For Amit Ranade, '98, '03, and Jennifer Faubion, '03, '07, there simply was no better setting to begin their new life together than where they first met: their alma mater, the University of Washington.
Both are deeply tied to UW, having earned their undergraduate and law degrees on the Seattle campus. Both were also student regents while in law school: Amit in 2001-02 and Jennifer five years later.
Since each earned two degrees at UW, it seemed only fitting that they'd also tie the knot twice at the University of Washington's Sylvan Theater on July 11, 2009. A traditional Indian ceremony was held first, followed by an American-style wedding.
Amit and Jennifer incorporated plenty of Husky embellishments into the day. Purple, of course, was part of their color scheme, with the ushers wearing violet ties. A groom's cake bore the Husky logo along with a large "W."
But it was after the bride and groom sealed the deal with a kiss that they truly proved their Husky pride. Kept a secret from all of their guests, the couple strode down the aisle as man and wife while the musicians burst into Bow Down to Washington for the recessional.
The new Mr. and Mrs. Ranade are among as many as 200 happy couples who choose to say "I do" at the U every year. From the upscale University of Washington Club to the verdant UW Botanic Gardens, there are numerous campus venues befitting of matrimonial beginnings.
Program events coordinator Roberta Bustamante helps brides and grooms choose their perfect nuptial niche. Though they need not be as steeped in UW heritage as the Ranades, most locations require that the couple is affiliated with the University as students, staff, faculty or alumni, and each event is approved by the appropriate University authority.
The Sylvan Grove remains one of the most popular spots on campus to wed, Bustamante said, as is Grieg Garden. The Quad, best known for its spectacular spring show of cherry blossoms, provides an abundance of decoration for an April or May bride.
"We have a very strong kitchen team and the food is really great," said General Manger Alex Chordas, noting that her crew has put together Mexican, Chinese, Asian Fusion, Persian, Spanish and Korean menus over the years.
The HUB serves as another popular indoor reception area following an outdoor ceremony on campus, and the Burke Museum also offers an attractive space.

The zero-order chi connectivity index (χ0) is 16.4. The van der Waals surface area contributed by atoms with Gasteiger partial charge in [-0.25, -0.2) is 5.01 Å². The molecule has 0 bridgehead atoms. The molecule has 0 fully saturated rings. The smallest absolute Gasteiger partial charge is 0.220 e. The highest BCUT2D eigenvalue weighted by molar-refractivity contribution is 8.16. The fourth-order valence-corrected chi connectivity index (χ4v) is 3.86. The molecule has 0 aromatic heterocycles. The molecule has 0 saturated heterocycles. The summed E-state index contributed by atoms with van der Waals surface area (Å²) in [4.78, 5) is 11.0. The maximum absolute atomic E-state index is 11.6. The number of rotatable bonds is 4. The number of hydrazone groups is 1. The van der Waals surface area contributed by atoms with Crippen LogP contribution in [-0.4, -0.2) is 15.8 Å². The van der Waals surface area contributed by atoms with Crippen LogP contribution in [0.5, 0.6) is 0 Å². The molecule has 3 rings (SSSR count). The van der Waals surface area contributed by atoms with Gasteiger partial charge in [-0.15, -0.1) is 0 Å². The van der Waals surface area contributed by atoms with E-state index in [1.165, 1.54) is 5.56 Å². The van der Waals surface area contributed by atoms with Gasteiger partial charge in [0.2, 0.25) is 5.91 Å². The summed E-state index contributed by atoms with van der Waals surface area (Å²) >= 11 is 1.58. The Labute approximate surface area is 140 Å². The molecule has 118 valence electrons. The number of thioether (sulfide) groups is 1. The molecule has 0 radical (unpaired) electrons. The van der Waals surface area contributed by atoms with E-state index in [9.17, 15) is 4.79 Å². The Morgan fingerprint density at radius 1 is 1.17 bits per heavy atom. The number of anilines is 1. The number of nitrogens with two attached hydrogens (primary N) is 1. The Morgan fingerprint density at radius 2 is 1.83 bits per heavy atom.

For those looking for a lush location, the Center for Urban Horticulture offers greenscapes in varied sizes and styles. Couples can hold an outdoor ceremony in the formal Soest Garden or the more natural surroundings of Goodfellow Grove or The Knoll. Five nearby indoor spaces may be used for receptions, dressing rooms or other needs. Ample off-street parking, a professional-grade catering kitchen and on-site event staff ease wedding planning woes.
"We're like this undiscovered gem," described Lauren Fortune, rental program supervisor and facilities coordinator at UW Botanic Gardens. "There's an intimacy within the city."
Also close to campus is the 230-acre Washington Park Arboretum, maintained in part by UW Botanic Gardens, which provides several options for outdoor weddings, and the charming Graham Visitors Center.
Beyond the sentimental emotions it evokes and its many striking settings, the University of Washington is also a great value for the pocketbooks of young couples. Some outdoor campus locales are just a couple hundred dollars to reserve—an outstanding price in the wedding world. Above all, it's tradition that seems to be the ultimate draw for brides and grooms.
"I would say that from the very beginning, meaning more than 100 years ago, I'm almost certain that the campus was a venue for weddings," Gus Kravas, chair of the Use of University Facilities Committee, said. "It would not surprise me if there were weddings on the Rainier vista back at the turn of the last century."
Photos by John + Joseph Photography Inc.
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